Kota Marudu Member of Parliament

PBS: Do not use the State Ordinance for political mileage

Parti Bersatu Sabah (PBS) today warned the Parti Warisan-led government to refrain from ‘playing’ with the State Ordinance for its political expediency.

“Do not touch or play around with the State Ordinance, especially on the definition of natives, just for your political expediency, lest they want to incur the wrath of genuine Sabah citizens.

“You cannot simply amend the Ordinance at one's whim and fancy to include other unqualified races to be categorised as natives,” said PBS President Datuk Seri Dr Maximus Ongkili, responding to a statement by Law and Native Affairs minister Datuk Aidi Moktar (centre) to consider including the two ethnic groups - Bugis and Javanese, under the Sabah native definition.

Describing the issue as sensitive, the Kadazan Dusun Cultural Association (KDCA) deputy president said an extensive consultation at the grassroots level should be carried out.

“We demand that the Warisan runs a referendum to obtain the views and voices all Sabahans. The Warisan State Government must not simply distort or bulldoze the rights and protective laws meant for Sabah Natives and the Sabah people at large.

“These laws were meant for peace and prosperity of all Sabahans. We, in PBS, suspect there is a grand design to distort the Sabah political landscape and cause racial imbalance for their political purpose.

“If the Warisan Government insists on bulldozing its proposed law changes and distortion, there must be extensive consultation with all parties at the grassroots level,” he said.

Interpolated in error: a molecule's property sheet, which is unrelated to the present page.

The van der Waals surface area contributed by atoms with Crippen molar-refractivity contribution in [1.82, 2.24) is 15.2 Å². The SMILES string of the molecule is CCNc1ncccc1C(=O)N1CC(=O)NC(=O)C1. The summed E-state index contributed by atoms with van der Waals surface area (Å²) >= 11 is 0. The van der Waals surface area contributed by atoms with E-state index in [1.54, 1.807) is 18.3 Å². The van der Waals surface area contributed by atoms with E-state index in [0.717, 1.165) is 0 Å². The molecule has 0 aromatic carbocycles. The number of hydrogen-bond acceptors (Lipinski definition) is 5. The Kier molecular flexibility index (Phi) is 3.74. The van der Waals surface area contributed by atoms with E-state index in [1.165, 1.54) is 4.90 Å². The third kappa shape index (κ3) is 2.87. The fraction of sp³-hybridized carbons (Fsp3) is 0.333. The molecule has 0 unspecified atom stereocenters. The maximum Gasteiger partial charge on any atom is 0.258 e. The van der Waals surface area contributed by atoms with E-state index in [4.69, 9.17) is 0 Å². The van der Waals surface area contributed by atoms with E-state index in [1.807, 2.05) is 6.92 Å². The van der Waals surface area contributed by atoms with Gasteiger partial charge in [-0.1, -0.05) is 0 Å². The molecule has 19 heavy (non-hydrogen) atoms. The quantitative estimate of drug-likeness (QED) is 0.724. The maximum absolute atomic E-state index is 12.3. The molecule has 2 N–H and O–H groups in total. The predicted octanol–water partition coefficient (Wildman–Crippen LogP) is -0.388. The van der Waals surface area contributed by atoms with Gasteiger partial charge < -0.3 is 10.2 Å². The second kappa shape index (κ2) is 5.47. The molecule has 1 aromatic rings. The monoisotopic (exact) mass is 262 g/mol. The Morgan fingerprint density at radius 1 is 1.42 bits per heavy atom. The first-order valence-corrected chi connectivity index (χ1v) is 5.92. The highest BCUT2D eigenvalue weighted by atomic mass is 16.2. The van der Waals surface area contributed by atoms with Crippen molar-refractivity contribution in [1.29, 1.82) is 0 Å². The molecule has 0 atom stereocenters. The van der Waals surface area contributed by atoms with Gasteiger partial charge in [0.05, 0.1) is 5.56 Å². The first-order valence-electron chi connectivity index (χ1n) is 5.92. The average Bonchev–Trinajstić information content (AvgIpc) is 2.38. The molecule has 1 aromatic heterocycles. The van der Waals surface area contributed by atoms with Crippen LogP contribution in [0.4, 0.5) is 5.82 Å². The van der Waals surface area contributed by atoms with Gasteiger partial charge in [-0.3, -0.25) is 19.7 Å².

Ongkili said just because a particular community had been in Sabah before the formation of Malaysia, it does not qualify them to be natives of Sabah.

“Over the decades, many British, Indians and Chinese have settled in the then North Borneo, some even before 1963, and became citizens of Sabah after the formation of Malaysia, but this does not qualify them to become natives of North Borneo. The Constitution of Sabah and Ordinances pertaining to the definition and rights of natives clearly spelt out this matter,” he said.

He added that since 1963, respective governments of Sabah had always respected this provision and never intruded the legal protection of the Sabah natives.

“So why does the current government administration suddenly want to disturb and cause havoc to these natives protection and rights? The word ‘Native’ simply means original or indigenous to the land or territory. In Botany when we say "this plant is native to the land", it means it's original to the locality: it is not imported,” Ongkili stressed.

Ongkili further: “With the highest of respect to my colleagues, friends and even some in-laws from the Bugis and Javanese communities: they are not natives of Sabah. And whether they are qualified citizens of Malaysia, my answer is: Yes, they may be Bumiputera, but not natives.”

The Kota Marudu Member of Parliament said that available government records and literature, tracing back to the then Chartered Company government clearly prove that the Bugis and Javanese communities are not native to the land of North Borneo.

“History dictates they are migrants from other parts of Borneo and Nusantara / Indonesian Archipelago,” he said.